So sure, in English my father's brother and my mother's brother are both called my "uncle". My sister's husband and my wife's brother are both called my "brother-in-law". Etc. Does this lack of special words mean that we care less about family than cultures that have different words for each? Or conversely, I suppose, that we are less stratified and see many such relationships as socially equivalent? It's an interesting speculation, but without further evidence I wouldn't leap to conclusions. After all, if I want to distinguish my father's brother from my mother's brother, I can say "my father's brother" and "my mother's brother". It's not like we're unfamiliar with the concept.

There are theories that language shapes one's thinking. Like in the classic novel "1984", there's a discussion of how a tyranical government limited people's thinking by controlling the language, for example, defining the word "free" to mean only the absence of something, as in "this lawn is free of weeds", so that the idea of political freedom would be "unthinkable". An interesting idea, but would it actually work that way? After all, people throughout history have invented words to express a new idea. Like, when Demosthenes came up with the idea of an atom, that was apparently a new idea that no one had ever thought of before, so there where no words for it in the language. So he invented one, "atom". (If it wasn't Demosthenes who invented the word, feel free to correct me.) Did the lack of an existing word for the idea make it more difficult to think of the concept? Obviously it didn't stop him. Maybe it meant that it took a particularly creative person to think of it, that other geniuses were blocked by lack of a word. Such a thing is very hard to prove one way or the other. Especially given that it's easily proveable that it's not an absolute, we're left trying to prove whether it has any effect, and if so, how much.

** Further thought 6 years later **

I just got an upvote on this which brought this post back to my attention, and re-reading it I had an additional thought.

How do we name things? In this context I mean, when there are several similar things in the world, do we give each one a distinct name, or do we have a general word for the category as a whole and then use adjectives to specify which we mean.

For example, in English we have many words for different types of motor vehicle: car, truck, motorcycle, etc. People rarely say "motor vehicle", it's one of those words people resort to when they're struggling to find a general word for the category. More often we say "cars and trucks".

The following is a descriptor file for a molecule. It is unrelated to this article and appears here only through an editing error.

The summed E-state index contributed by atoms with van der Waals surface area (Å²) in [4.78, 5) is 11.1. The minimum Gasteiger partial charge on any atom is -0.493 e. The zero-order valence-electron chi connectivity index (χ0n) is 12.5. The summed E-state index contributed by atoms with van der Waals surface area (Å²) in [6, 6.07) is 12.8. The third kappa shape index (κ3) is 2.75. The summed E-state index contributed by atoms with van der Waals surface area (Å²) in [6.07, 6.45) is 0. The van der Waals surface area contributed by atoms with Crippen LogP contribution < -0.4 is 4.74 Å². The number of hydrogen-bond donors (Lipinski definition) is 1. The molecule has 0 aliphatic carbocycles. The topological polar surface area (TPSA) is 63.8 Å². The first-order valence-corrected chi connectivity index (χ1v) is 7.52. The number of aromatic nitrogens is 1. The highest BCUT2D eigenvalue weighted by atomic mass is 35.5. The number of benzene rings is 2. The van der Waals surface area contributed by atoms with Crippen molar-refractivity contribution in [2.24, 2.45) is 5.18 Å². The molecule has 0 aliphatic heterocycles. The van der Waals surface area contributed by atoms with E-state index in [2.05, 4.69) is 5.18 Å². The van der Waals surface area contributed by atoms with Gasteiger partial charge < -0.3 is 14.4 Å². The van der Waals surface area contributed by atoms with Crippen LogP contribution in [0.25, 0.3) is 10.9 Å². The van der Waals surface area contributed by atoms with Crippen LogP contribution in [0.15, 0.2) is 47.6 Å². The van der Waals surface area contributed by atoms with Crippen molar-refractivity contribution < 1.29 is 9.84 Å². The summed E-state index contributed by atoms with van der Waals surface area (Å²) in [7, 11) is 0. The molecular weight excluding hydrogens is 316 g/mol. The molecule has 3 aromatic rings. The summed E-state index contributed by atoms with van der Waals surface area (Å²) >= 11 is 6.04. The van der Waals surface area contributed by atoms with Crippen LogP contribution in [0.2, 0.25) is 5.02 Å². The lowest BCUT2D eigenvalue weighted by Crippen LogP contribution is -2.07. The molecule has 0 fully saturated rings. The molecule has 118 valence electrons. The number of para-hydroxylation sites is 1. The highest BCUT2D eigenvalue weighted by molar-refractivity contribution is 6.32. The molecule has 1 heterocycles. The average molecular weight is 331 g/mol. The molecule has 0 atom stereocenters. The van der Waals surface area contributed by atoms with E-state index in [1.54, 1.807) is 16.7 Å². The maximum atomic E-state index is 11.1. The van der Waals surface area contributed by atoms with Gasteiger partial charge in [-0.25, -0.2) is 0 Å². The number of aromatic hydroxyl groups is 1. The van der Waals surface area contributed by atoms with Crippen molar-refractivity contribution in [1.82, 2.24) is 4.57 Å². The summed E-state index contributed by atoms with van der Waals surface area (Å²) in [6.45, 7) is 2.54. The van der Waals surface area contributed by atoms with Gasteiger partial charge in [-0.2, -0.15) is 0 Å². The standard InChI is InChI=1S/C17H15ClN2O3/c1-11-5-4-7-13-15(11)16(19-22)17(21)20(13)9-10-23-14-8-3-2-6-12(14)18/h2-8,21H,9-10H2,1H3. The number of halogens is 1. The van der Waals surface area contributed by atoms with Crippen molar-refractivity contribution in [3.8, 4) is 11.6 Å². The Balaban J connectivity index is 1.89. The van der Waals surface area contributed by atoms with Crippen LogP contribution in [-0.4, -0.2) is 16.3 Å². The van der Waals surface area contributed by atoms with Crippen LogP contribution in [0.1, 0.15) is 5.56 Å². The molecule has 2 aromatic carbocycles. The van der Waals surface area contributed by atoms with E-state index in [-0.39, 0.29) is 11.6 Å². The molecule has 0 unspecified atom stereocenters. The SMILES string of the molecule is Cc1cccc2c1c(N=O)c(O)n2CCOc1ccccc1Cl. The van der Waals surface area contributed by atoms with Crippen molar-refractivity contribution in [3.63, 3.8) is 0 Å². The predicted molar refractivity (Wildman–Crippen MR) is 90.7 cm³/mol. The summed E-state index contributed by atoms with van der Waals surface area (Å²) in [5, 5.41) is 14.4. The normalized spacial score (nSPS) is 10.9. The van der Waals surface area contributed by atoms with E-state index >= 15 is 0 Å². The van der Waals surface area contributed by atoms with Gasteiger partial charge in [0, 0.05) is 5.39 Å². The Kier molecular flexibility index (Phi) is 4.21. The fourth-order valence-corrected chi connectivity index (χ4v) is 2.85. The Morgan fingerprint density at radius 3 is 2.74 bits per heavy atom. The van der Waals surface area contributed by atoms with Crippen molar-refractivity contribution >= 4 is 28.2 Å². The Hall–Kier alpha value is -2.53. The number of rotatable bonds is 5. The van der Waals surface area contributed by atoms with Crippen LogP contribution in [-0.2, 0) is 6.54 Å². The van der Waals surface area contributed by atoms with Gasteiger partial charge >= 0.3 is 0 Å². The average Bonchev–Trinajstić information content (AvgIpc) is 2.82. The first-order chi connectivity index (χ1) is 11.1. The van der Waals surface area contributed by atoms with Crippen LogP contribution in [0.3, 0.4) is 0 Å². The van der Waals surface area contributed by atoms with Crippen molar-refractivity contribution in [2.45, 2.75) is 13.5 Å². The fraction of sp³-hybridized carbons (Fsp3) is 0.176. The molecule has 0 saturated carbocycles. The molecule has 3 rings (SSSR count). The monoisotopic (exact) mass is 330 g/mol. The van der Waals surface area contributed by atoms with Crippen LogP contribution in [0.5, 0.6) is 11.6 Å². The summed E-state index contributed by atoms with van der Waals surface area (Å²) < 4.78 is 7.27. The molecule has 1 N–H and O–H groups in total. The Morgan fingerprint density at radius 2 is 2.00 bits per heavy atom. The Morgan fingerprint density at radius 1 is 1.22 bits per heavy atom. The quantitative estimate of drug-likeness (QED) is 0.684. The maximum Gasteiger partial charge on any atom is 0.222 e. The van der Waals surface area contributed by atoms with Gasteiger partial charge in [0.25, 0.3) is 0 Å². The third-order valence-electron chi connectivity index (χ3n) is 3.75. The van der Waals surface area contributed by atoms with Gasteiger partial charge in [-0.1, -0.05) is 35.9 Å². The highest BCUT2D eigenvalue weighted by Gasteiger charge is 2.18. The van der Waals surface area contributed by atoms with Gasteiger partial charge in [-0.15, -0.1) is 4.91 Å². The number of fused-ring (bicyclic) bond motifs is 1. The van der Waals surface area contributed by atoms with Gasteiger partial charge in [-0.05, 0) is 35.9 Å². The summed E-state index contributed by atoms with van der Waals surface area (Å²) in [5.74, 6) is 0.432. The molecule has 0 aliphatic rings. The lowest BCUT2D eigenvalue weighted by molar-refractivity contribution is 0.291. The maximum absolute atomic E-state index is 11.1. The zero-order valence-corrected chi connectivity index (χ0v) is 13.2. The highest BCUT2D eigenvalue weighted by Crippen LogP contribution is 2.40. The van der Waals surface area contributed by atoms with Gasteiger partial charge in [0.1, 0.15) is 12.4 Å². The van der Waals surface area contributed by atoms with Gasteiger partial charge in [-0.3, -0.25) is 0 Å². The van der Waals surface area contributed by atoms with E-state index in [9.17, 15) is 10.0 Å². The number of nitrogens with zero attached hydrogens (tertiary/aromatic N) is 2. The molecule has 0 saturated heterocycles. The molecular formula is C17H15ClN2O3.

On the other hand, we have the general term "telephone", and when you want to be more specific you have to say "cell phone" or "wall phone" (or occasionally some other specialized kind of phone, "satellite phone" or whatever).

Using a general term with adjectives is more flexible. It makes it easy to extend the class and for people to recognize that you're talking about a member of the class even if they don't recognize the specific example. Like if you told me you had a "fwacbar phone", I wouldn't know exactly what that is but I'd at least instantly understand that it was some kind of phone.

Having specific words for each example can make language more concise. If we had to give a long description every time we wanted to refer to something, that could get very cumbersome. Like in the family member example, "my father's brother" isn't long enough to be tedious or confusing. But if you start saying, "my father's mother's sister's son's daughter", well that's just getting impractical.

But having specific words for every instance can make a lot of words to remember, which also can be cumbersome. I suppose if you use them every day you just get used to them. But in English we have many terms for relationships that most English speakers find confusing and difficult to remember exactly what they mean. Who, exactly, is my "second cousin twice removed"? Personally I don't remember and I know many other English speakers don't either.

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    " if I want to distinguish my father's brother from my mother's brother, I can say "my father's brother" and "my mother's brother". The question is not "If". Had there been different words, they would have been implicitly identified. – Vaibhav Garg Dec 15 '11 at 2:54
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    What I was trying to say was that in English you can say "uncle" and leave unspecified exactly which path on the family tree you are referring to, or you can say "my father's brother" and be more specific. Does Hindi have no words that apply generally? For example, in English people often say things like, "My grandparents were all born in Europe", meaning all four of them. In Hindi would you have to list the four? – Jay Dec 15 '11 at 14:44
  • Yes, to the best of my understanding, there aren't. You have to list all four. There isn't a term to specify even the pair of one type. Same for uncles. – Vaibhav Garg Dec 16 '11 at 10:10
  • In English we can add specificity to a relationship word if needed (which isn't often). It sounds then like Hindi is forced to excessive verbosity by not having words for the more general relationship concept. – Rob K Jun 14 '17 at 20:54
  • @rob it is the part where you say -it isn't often- is where the difference is. I can't imagine a cultural situation where the general term would be more pertinent. – Vaibhav Garg Jun 17 '17 at 0:48

I read in an article about Chinese kinship terms that implied the following two reasons for the abundance of specific terms:

  1. Traditionally people prefer living with or near their families and thus family members encounter each other frequently (possibly even on a daily basis).

  2. A distinction is made between consanguineal and affinal relations, which increases the number of terms.

Perhaps these reasons apply to Hindi-speakers in India as well?

I can't say whether the above really holds true and whether all societies that meet the above two criteria also possess a large collection of specific kinship terms but perhaps they could go some way in explaining the relative lack of specific terms in the English language.